While private equity may be a relatively young part of the investment industry, its participants typically are not. In the digital age – which is now – this is problematic.
Private equity firms are there to bring value-creating transformation to businesses, whether that means reviving and reshaping established players or positioning promising companies for growth.
Effecting this sort of change requires a thorough understanding of the business’s customer base, but this is something undergoing dramatic change.
The adult population in the UK is currently undergoing a generational transition; we are witnessing the demise of the traditional (pre-digital) consumer and the ascendance of “digital natives”, members of a generation that has grown up knowing only a digitally connected world. Sandwiched between these two generations are the “digital converts”: those who are adapting as adults to life in the digital age.
Right now, digital converts constitute the largest portion of the UK active adult population. By 2020, they will be overtaken by digital natives.
Small examples of generational differences abound in day-to-day life. I see it when I take my children for a day out in London. By the time we have returned home they have documented the day in beautifully sound-tracked and edited video using free Lego-blocks from the internet that I didn’t know existed.
Understanding the wants and needs of digital native consumers will only become more important in value creation. I addressed some of these issues at a recent event – the Financial Times’ two-day FT Innovate conference in London – and you can see the talk in full here.
I highlighted how we should think differently about some of the disruptive businesses with which we are all familiar; how the world in beta – which is how we are describing the rapidly changing digital age – is warping familiar business models and creating new ones.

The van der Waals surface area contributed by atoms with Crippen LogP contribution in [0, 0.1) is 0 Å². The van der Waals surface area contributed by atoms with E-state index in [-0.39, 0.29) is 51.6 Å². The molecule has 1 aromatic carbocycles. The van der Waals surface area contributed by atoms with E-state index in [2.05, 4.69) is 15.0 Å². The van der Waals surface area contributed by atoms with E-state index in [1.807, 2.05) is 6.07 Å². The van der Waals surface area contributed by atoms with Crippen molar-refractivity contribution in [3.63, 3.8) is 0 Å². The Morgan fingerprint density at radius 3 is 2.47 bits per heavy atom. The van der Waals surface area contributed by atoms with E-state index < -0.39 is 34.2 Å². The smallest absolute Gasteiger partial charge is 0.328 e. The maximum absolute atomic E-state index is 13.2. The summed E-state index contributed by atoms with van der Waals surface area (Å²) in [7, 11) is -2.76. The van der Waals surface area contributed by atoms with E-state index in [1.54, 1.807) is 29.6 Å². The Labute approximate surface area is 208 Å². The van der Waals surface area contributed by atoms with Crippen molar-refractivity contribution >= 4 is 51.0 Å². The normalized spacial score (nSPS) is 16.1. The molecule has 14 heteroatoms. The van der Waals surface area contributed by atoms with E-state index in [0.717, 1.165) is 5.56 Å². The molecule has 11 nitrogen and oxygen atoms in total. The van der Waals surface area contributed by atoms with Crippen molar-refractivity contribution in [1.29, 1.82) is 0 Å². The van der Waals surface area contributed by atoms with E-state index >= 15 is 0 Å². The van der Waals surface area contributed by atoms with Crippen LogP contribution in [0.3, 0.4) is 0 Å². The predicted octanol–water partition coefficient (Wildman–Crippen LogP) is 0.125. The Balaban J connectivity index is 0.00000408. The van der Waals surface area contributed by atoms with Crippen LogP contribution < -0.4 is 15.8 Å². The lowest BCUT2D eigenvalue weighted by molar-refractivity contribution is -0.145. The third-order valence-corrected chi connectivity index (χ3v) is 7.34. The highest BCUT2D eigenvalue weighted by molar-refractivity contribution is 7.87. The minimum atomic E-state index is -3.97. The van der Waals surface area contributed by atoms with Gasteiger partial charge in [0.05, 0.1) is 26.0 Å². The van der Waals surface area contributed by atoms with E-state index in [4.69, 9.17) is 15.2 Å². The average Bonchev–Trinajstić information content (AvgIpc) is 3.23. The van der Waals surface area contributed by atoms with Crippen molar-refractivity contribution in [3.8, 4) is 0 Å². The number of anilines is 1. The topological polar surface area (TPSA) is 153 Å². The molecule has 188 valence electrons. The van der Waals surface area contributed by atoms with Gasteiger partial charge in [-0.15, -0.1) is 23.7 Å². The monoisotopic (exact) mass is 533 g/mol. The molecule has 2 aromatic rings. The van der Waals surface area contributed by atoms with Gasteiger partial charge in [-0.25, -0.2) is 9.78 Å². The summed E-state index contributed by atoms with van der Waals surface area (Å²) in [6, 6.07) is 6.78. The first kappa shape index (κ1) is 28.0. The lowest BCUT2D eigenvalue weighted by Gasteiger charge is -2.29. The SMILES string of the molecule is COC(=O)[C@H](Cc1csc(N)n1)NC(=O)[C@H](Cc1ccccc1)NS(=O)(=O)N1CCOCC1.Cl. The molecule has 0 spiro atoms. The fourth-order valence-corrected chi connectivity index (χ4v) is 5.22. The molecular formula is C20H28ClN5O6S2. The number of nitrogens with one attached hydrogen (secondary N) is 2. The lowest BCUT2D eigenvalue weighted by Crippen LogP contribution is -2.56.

A prime example would be the ‘taxi-like-but-not-quite’ service Uber. What I like about Uber is that it is not just about taxis. It is about making units of assets identifiable, sellable and auctionable, a model that can equally be applied to, for example, a logistics business accessing a fleet of lorries.
Anticipating and meeting the demands of the digital native
There are many things that private equity firms can and should be doing to anticipate and meet the demands of the digital native – both in terms of the portfolio companies they back and their own organisations. The first and easiest move is to foster diversity.
In this digital age you need diversity on a new level. Greater diversity has always correlated to better performance, but in the digital age the need is even more profound. The digital talent of organisations is held in the brains and hearts of young people, often with no budgetary or hierarchical power. Private equity firms should think about how to get these digital natives to contribute both within their portfolio companies and in their own firms. Some companies, for example, encourage digital natives to play an active role in their board meetings.
Digital Natives are also incredibly important for another reason. In today's digital age many things are changing, one of which is Information Technology (IT). IT is becoming much more agile and modular, and 'IT Lego blocks" will become more available and often for free. This creates a world with two types of software developers: a "traditional type" that writes code not too dissimilarly from 10 or 20 years ago, and that requires all the usual deep software development skills.
Secondly there's a new "drag-and-drop type" who creates code not by writing it, but by assembling a visual drag-and-drop block style. We believe that this second type of software developer will be mainly digital natives, and will have two important features that makes them attractive: 1) they will probably cost less than the "deeper" software developers; 2) they will have a better understanding of the end customer, and arguably a sharper business acumen.
One more reason to really identify the high-potential digital natives in your business and give them degrees of freedom so that their "slices of genius" can emerge and flourish. Basically identifying and empowering your own digital natives can give your business more agility. Why is this a big deal ?
Because in a world in which adapting to the future while the future happens is more important than predicting the future, agility is a great source of competitive advantage.
The equation is simple: Digital Natives = Greater Agility = Increased Competitive Advantage.
If you would like to discuss other ways in which either your firm or your portfolio companies can shape their business around the emerging digital natives, please do get in touch.